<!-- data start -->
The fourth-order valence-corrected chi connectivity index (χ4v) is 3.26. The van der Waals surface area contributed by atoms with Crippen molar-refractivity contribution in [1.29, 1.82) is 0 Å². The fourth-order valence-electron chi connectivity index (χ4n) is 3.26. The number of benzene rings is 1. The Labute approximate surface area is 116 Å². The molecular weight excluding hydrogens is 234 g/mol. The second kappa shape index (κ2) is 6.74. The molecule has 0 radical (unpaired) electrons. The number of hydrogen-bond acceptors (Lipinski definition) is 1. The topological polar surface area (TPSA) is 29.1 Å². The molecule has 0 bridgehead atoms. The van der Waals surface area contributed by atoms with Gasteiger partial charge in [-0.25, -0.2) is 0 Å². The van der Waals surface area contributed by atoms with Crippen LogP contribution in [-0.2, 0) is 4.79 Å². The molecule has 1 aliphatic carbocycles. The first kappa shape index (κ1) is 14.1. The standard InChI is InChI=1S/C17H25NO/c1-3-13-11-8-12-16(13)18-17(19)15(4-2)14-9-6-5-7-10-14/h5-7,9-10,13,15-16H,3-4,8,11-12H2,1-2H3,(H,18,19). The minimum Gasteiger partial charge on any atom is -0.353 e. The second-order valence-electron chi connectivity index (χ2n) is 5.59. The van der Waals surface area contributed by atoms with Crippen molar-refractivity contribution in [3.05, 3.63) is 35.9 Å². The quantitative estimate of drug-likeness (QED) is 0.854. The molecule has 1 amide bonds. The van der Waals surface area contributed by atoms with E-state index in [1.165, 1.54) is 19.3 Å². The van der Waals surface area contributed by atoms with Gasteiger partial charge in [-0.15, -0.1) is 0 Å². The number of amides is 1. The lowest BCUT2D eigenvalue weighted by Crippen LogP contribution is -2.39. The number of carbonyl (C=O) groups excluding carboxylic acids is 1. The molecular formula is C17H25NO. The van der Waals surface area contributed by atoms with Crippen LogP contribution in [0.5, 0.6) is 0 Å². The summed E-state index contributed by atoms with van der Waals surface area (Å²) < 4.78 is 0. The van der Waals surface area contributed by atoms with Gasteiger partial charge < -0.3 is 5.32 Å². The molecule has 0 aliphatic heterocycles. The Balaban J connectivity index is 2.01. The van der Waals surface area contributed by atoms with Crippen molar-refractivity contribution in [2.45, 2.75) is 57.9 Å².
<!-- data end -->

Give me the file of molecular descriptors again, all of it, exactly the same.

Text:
The fourth-order valence-corrected chi connectivity index (χ4v) is 3.26. The van der Waals surface area contributed by atoms with Crippen molar-refractivity contribution in [1.29, 1.82) is 0 Å². The fourth-order valence-electron chi connectivity index (χ4n) is 3.26. The number of benzene rings is 1. The Labute approximate surface area is 116 Å². The molecular weight excluding hydrogens is 234 g/mol. The second kappa shape index (κ2) is 6.74. The molecule has 0 radical (unpaired) electrons. The number of hydrogen-bond acceptors (Lipinski definition) is 1. The topological polar surface area (TPSA) is 29.1 Å². The molecule has 0 bridgehead atoms. The van der Waals surface area contributed by atoms with Gasteiger partial charge in [-0.25, -0.2) is 0 Å². The van der Waals surface area contributed by atoms with Crippen LogP contribution in [-0.2, 0) is 4.79 Å². The molecule has 1 aliphatic carbocycles. The first kappa shape index (κ1) is 14.1. The standard InChI is InChI=1S/C17H25NO/c1-3-13-11-8-12-16(13)18-17(19)15(4-2)14-9-6-5-7-10-14/h5-7,9-10,13,15-16H,3-4,8,11-12H2,1-2H3,(H,18,19). The minimum Gasteiger partial charge on any atom is -0.353 e. The second-order valence-electron chi connectivity index (χ2n) is 5.59. The van der Waals surface area contributed by atoms with Crippen molar-refractivity contribution in [3.05, 3.63) is 35.9 Å². The quantitative estimate of drug-likeness (QED) is 0.854. The molecule has 1 amide bonds. The van der Waals surface area contributed by atoms with E-state index in [1.165, 1.54) is 19.3 Å². The van der Waals surface area contributed by atoms with Gasteiger partial charge in [-0.15, -0.1) is 0 Å². The number of amides is 1. The lowest BCUT2D eigenvalue weighted by Crippen LogP contribution is -2.39. The number of carbonyl (C=O) groups excluding carboxylic acids is 1. The molecular formula is C17H25NO. The van der Waals surface area contributed by atoms with Crippen LogP contribution in [0.5, 0.6) is 0 Å². The summed E-state index contributed by atoms with van der Waals surface area (Å²) < 4.78 is 0. The van der Waals surface area contributed by atoms with Gasteiger partial charge < -0.3 is 5.32 Å². The molecule has 0 aliphatic heterocycles. The Balaban J connectivity index is 2.01. The van der Waals surface area contributed by atoms with Crippen molar-refractivity contribution in [2.45, 2.75) is 57.9 Å².